WAVERLY, Iowa --- A bartender unhappy with his lot in life masqueraded as a paramedic to impress his girlfriend.
Christopher Hill, 24, of Waterloo, confessed to Judge Bryan McKinley on Monday that he carried a scanner to monitor emergency frequencies.
He described on one occasion assisting a Bremer County deputy; on another, helping firefighters at a car accident.
"I was trying to prove something to somebody that wasn't true," Hill said.
Law enforcement officials in Bremer County charged Hill with two counts of impersonating a medical care provider, a class D felony. Hill pleaded guilty to both.
"I basically represented myself as a paramedic," Hill said.
"Were these emergency situations?" Judge McKinley asked.
Hill admitted helping firefighters extricate a woman from a car in November. He stabilized her neck and helped carry the injured woman to an ambulance.
On Jan. 26, Hill said he responded to a business after hearing about an industrial accident. In that case, a worker suffered a serious leg wound. Hill said he applied pressure to bandages in an attempt to stem the bleeding.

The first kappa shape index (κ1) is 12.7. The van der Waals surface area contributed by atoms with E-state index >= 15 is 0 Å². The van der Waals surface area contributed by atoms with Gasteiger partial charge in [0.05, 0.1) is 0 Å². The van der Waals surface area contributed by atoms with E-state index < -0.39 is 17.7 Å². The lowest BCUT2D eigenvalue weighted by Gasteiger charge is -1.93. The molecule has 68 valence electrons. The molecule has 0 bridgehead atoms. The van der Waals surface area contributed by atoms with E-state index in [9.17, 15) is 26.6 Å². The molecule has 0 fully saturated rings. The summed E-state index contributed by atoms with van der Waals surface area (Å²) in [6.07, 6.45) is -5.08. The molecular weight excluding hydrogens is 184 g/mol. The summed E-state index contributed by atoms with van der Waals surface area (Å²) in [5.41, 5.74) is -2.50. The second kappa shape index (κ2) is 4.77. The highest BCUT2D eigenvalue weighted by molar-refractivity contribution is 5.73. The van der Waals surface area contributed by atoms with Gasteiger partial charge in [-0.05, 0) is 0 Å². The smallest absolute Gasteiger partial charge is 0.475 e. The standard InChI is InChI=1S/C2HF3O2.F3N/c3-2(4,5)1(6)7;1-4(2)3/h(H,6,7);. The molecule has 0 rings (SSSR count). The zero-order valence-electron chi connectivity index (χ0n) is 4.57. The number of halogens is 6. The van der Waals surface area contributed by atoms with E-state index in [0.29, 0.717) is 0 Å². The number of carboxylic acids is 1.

"I was ashamed of the fact that I'm a former felon," Hill said. "I wasn't expecting it to go this far."
"And yet you put yourself in that situation, not once, but twice," McKinley said.
Authorities have alleged a third time as well.
Black Hawk County officials allege Hill on Jan. 29 impersonated a paramedic in Cedar Falls. According to the criminal complaint, Hill showed up at Walmart after hearing about a medical emergency on his scanner.
In that case, Hill allegedly attempted to render first aid to a person in some sort of distress. He was wearing a sweatshirt with the word "Paramedic" on the back and told witnesses he was a paramedic in Waverly, according to court documents.
The case in Black Hawk County is pending.
Hill's criminal record since 2005 includes felony convictions for third-degree burglary in Black Hawk County, according to court records. He also has misdemeanor convictions for theft in Black Hawk County and for trespass in Hardin County.
Hill said he had "some first aid training" but admitted Monday he was not a certified medical care provider.
Judge McKinley emphasized the serious implications of pretending to be a paramedic. Others involved in the emergencies relied on Hill to have certain skills, which he did not possess.
Hill wasn't surprised when he got caught, he said.
"It was still more important to look good in front of your girlfriend and your family?" McKinley asked.
McKinley noted the irony that with his actions Hill hoped to improve his reputation.
"It's worse than it was before, isn't it, Mr. Hill," Judge McKinley said.
Hill faces up to 10 years in prison. Bremer County Attorney Kasey Wadding and defense attorney Mark Milder, however, recommended a five-year suspended prison sentence.
McKinley ordered Hill to undergo a psychological evaluation as part of a pre-sentence investigation. Hill is scheduled to be sentenced April 11 in Waverly.